This film honors all the innocent victims without one mention of the shooter. This is a complete analysis of what happened that day, as well as an exploration of a lot of overlooked angles.
In his May 11, 2020 interview in El Diario to promote his film, Minn criticized the El Paso Police Department by stating: “The police took six minutes to get to the scene and they didn’t know who the gunman was.” Minn states his film focuses on details which have been ignored and on questions which have not been answered.
He states that his film presents “the most honest, brutally crude aspects” of the tragedy. El Diario states that Minn interviewed witnesses, survivors, the wounded, family members and friends in an effort to lend integrity to the film. It may sound nice to want to lend integrity to the film, but again, stating that he wants to “lend integrity to the film” sounds like a bandaid for wounds which will never heal.
Minn’s “915” trailer exposes the grim and bloody reality of what took place on that day. We see bodies on top of pools of blood in the front of Walmart and in the parking lot. Unfortunately, those cell phone videos are not credited when they are shown in the trailer. Hopefully, Minn will credit the clips unless the people who recorded them wanted to remain anonymous. Sourcing your film is one way to lend authority and integrity to your films.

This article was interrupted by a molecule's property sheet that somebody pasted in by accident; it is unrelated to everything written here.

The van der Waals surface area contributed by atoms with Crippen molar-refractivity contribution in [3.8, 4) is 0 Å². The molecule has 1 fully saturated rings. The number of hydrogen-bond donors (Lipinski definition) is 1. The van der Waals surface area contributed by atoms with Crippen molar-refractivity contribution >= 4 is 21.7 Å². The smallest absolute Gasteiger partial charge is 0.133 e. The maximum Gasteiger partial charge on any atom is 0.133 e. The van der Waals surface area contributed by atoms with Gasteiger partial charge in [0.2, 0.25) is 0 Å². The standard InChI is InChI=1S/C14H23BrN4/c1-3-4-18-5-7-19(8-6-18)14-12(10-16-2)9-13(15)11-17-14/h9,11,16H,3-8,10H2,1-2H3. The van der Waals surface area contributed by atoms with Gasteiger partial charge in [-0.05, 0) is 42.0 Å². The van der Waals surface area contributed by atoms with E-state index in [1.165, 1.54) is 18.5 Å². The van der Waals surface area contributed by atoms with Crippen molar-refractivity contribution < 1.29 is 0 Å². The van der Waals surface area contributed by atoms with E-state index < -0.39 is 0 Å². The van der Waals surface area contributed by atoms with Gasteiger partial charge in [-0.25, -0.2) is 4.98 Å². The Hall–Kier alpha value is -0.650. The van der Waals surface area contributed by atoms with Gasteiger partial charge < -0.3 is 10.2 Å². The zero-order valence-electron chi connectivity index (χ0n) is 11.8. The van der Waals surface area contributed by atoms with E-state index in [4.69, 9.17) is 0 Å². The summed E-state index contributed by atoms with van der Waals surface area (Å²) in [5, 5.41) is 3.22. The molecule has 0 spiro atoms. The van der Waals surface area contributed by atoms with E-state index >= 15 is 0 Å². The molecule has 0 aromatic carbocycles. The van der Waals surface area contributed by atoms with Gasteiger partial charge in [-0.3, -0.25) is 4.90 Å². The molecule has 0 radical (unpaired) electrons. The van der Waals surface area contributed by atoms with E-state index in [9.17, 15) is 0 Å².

The devil is in the details
Minn said he also feels the Mexican victims have been received scant attention in the United States which he considers a disgrace. I wonder how much attention he devotes to making sure the Mexican victims are presented in substantive ways? Does he detail who the Mexican victims were? Did he go to Mexico and interview people who knew them? You cannot make statements that Mexican victims have been received scant attention and not remedy those issues yourself. He also states that the El Paso Police Department and Walmart representatives were not interviewed in the film [possibly because they did not want to jeopardize the legal case?] Minn states that beyond the silence of the EPPD and Walmart, the film will reveal more than has been presented.
I don’t know why Minn didn’t wait until the trial to complete his film if he was after the facts. It feels more like he wanted to be the first person to put out a film on the shooting. Minn’s “915” film will surely follow the his realm of filmmaking, where he is the lead interviewer and where there are falsehoods around every corner. I question if perhaps he may create a sequel after the trial, after we discover more truths?